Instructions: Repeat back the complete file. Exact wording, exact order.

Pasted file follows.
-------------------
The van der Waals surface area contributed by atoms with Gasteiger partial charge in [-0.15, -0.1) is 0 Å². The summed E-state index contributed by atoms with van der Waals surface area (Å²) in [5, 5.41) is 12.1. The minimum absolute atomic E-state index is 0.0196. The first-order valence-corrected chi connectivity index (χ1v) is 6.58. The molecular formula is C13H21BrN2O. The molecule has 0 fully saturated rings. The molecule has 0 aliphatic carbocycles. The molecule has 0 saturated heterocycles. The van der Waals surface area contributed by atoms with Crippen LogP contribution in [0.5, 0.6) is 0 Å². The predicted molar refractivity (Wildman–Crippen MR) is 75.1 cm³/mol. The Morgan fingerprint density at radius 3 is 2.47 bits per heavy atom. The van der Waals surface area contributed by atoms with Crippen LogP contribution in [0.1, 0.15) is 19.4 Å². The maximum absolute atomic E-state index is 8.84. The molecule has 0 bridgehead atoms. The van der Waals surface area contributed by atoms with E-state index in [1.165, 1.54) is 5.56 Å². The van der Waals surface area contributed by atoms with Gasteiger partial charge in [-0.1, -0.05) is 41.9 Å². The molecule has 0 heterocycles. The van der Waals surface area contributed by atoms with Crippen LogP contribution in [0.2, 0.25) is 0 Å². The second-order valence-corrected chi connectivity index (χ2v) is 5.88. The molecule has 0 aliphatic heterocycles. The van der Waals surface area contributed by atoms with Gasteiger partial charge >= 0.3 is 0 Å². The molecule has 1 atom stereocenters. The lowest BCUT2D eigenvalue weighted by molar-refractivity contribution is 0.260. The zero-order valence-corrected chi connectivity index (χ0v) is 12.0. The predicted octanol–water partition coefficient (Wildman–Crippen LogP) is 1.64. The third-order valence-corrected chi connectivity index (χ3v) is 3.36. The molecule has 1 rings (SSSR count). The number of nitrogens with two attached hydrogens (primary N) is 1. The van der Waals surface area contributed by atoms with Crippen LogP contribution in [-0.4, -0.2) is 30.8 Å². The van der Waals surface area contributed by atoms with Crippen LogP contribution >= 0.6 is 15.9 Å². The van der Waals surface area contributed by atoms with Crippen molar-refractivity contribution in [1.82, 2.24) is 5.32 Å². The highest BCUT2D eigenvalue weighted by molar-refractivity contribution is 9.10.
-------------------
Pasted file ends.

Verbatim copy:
The van der Waals surface area contributed by atoms with Gasteiger partial charge in [-0.15, -0.1) is 0 Å². The summed E-state index contributed by atoms with van der Waals surface area (Å²) in [5, 5.41) is 12.1. The minimum absolute atomic E-state index is 0.0196. The first-order valence-corrected chi connectivity index (χ1v) is 6.58. The molecular formula is C13H21BrN2O. The molecule has 0 fully saturated rings. The molecule has 0 aliphatic carbocycles. The molecule has 0 saturated heterocycles. The van der Waals surface area contributed by atoms with Crippen LogP contribution in [0.5, 0.6) is 0 Å². The predicted molar refractivity (Wildman–Crippen MR) is 75.1 cm³/mol. The Morgan fingerprint density at radius 3 is 2.47 bits per heavy atom. The van der Waals surface area contributed by atoms with Crippen LogP contribution in [0.1, 0.15) is 19.4 Å². The maximum absolute atomic E-state index is 8.84. The molecule has 0 bridgehead atoms. The van der Waals surface area contributed by atoms with E-state index in [1.165, 1.54) is 5.56 Å². The van der Waals surface area contributed by atoms with Gasteiger partial charge in [-0.1, -0.05) is 41.9 Å². The molecule has 0 heterocycles. The van der Waals surface area contributed by atoms with Crippen LogP contribution in [0.2, 0.25) is 0 Å². The second-order valence-corrected chi connectivity index (χ2v) is 5.88. The molecule has 0 aliphatic heterocycles. The van der Waals surface area contributed by atoms with Gasteiger partial charge >= 0.3 is 0 Å². The molecule has 1 atom stereocenters. The lowest BCUT2D eigenvalue weighted by molar-refractivity contribution is 0.260. The zero-order valence-corrected chi connectivity index (χ0v) is 12.0. The predicted octanol–water partition coefficient (Wildman–Crippen LogP) is 1.64. The third-order valence-corrected chi connectivity index (χ3v) is 3.36. The molecule has 1 rings (SSSR count). The number of nitrogens with two attached hydrogens (primary N) is 1. The van der Waals surface area contributed by atoms with Crippen LogP contribution in [-0.4, -0.2) is 30.8 Å². The van der Waals surface area contributed by atoms with Crippen LogP contribution >= 0.6 is 15.9 Å². The van der Waals surface area contributed by atoms with Crippen molar-refractivity contribution in [1.82, 2.24) is 5.32 Å². The highest BCUT2D eigenvalue weighted by molar-refractivity contribution is 9.10.